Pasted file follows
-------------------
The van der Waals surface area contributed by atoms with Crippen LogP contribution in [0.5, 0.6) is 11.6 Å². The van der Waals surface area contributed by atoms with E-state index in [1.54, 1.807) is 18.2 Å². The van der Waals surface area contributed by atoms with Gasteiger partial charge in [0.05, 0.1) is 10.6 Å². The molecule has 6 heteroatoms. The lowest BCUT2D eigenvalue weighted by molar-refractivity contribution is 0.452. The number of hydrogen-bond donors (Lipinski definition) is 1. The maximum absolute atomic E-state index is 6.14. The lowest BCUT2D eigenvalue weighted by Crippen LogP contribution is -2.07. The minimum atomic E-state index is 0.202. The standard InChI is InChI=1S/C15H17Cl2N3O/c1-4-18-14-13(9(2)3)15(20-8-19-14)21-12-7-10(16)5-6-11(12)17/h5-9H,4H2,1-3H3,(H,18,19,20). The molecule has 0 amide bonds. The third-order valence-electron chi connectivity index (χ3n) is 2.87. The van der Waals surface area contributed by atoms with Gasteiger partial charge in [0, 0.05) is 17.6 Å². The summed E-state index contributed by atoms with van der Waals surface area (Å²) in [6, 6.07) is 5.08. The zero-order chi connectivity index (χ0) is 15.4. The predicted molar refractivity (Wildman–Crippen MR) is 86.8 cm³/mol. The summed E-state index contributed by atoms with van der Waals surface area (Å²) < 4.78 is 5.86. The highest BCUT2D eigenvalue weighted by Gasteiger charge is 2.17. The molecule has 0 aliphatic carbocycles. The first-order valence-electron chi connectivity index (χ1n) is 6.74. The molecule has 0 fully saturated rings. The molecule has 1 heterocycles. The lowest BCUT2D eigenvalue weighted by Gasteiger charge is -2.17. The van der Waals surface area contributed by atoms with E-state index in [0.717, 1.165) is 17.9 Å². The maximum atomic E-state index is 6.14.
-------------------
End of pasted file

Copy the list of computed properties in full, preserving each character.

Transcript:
The van der Waals surface area contributed by atoms with Crippen LogP contribution in [0.5, 0.6) is 11.6 Å². The van der Waals surface area contributed by atoms with E-state index in [1.54, 1.807) is 18.2 Å². The van der Waals surface area contributed by atoms with Gasteiger partial charge in [0.05, 0.1) is 10.6 Å². The molecule has 6 heteroatoms. The lowest BCUT2D eigenvalue weighted by molar-refractivity contribution is 0.452. The number of hydrogen-bond donors (Lipinski definition) is 1. The maximum absolute atomic E-state index is 6.14. The lowest BCUT2D eigenvalue weighted by Crippen LogP contribution is -2.07. The minimum atomic E-state index is 0.202. The standard InChI is InChI=1S/C15H17Cl2N3O/c1-4-18-14-13(9(2)3)15(20-8-19-14)21-12-7-10(16)5-6-11(12)17/h5-9H,4H2,1-3H3,(H,18,19,20). The molecule has 0 amide bonds. The third-order valence-electron chi connectivity index (χ3n) is 2.87. The van der Waals surface area contributed by atoms with Gasteiger partial charge in [0, 0.05) is 17.6 Å². The summed E-state index contributed by atoms with van der Waals surface area (Å²) in [6, 6.07) is 5.08. The zero-order chi connectivity index (χ0) is 15.4. The predicted molar refractivity (Wildman–Crippen MR) is 86.8 cm³/mol. The summed E-state index contributed by atoms with van der Waals surface area (Å²) < 4.78 is 5.86. The highest BCUT2D eigenvalue weighted by Gasteiger charge is 2.17. The molecule has 0 aliphatic carbocycles. The first-order valence-electron chi connectivity index (χ1n) is 6.74. The molecule has 0 fully saturated rings. The molecule has 1 heterocycles. The lowest BCUT2D eigenvalue weighted by Gasteiger charge is -2.17. The van der Waals surface area contributed by atoms with E-state index in [0.717, 1.165) is 17.9 Å². The maximum atomic E-state index is 6.14.